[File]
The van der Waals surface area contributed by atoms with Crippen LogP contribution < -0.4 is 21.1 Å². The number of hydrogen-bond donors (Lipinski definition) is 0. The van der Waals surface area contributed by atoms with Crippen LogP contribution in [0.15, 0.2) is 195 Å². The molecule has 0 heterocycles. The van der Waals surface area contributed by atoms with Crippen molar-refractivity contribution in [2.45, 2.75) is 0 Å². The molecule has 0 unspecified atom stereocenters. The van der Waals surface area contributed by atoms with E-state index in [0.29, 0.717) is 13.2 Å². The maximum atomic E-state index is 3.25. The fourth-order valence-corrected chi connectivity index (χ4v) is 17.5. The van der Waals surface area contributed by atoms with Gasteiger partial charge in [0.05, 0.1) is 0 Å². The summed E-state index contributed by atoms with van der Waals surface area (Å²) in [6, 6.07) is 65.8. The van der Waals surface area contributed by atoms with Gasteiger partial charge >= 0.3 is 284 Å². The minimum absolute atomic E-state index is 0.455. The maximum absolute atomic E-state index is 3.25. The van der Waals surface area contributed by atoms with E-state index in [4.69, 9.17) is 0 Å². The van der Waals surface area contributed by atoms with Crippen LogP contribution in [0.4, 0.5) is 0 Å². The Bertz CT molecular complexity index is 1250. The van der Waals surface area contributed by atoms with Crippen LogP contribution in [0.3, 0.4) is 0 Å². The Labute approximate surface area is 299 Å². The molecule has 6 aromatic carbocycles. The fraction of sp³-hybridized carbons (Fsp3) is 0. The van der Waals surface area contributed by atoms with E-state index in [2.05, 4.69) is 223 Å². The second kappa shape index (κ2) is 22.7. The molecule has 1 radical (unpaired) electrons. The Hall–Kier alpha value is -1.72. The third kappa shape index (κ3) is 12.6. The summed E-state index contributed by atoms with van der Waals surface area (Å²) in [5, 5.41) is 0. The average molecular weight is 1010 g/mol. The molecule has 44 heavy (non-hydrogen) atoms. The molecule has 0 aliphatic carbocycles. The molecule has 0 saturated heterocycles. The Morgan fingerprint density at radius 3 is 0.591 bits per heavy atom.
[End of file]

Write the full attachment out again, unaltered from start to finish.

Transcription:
The van der Waals surface area contributed by atoms with Crippen LogP contribution < -0.4 is 21.1 Å². The number of hydrogen-bond donors (Lipinski definition) is 0. The van der Waals surface area contributed by atoms with Crippen LogP contribution in [0.15, 0.2) is 195 Å². The molecule has 0 heterocycles. The van der Waals surface area contributed by atoms with Crippen molar-refractivity contribution in [2.45, 2.75) is 0 Å². The molecule has 0 unspecified atom stereocenters. The van der Waals surface area contributed by atoms with E-state index in [0.29, 0.717) is 13.2 Å². The maximum atomic E-state index is 3.25. The fourth-order valence-corrected chi connectivity index (χ4v) is 17.5. The van der Waals surface area contributed by atoms with Gasteiger partial charge in [0.05, 0.1) is 0 Å². The summed E-state index contributed by atoms with van der Waals surface area (Å²) in [6, 6.07) is 65.8. The van der Waals surface area contributed by atoms with Gasteiger partial charge >= 0.3 is 284 Å². The minimum absolute atomic E-state index is 0.455. The maximum absolute atomic E-state index is 3.25. The van der Waals surface area contributed by atoms with E-state index in [4.69, 9.17) is 0 Å². The van der Waals surface area contributed by atoms with Crippen LogP contribution in [0.4, 0.5) is 0 Å². The Bertz CT molecular complexity index is 1250. The van der Waals surface area contributed by atoms with Crippen LogP contribution in [0.3, 0.4) is 0 Å². The Labute approximate surface area is 299 Å². The molecule has 6 aromatic carbocycles. The fraction of sp³-hybridized carbons (Fsp3) is 0. The van der Waals surface area contributed by atoms with E-state index in [2.05, 4.69) is 223 Å². The second kappa shape index (κ2) is 22.7. The molecule has 1 radical (unpaired) electrons. The Hall–Kier alpha value is -1.72. The third kappa shape index (κ3) is 12.6. The summed E-state index contributed by atoms with van der Waals surface area (Å²) in [5, 5.41) is 0. The average molecular weight is 1010 g/mol. The molecule has 44 heavy (non-hydrogen) atoms. The molecule has 0 aliphatic carbocycles. The molecule has 0 saturated heterocycles. The Morgan fingerprint density at radius 3 is 0.591 bits per heavy atom.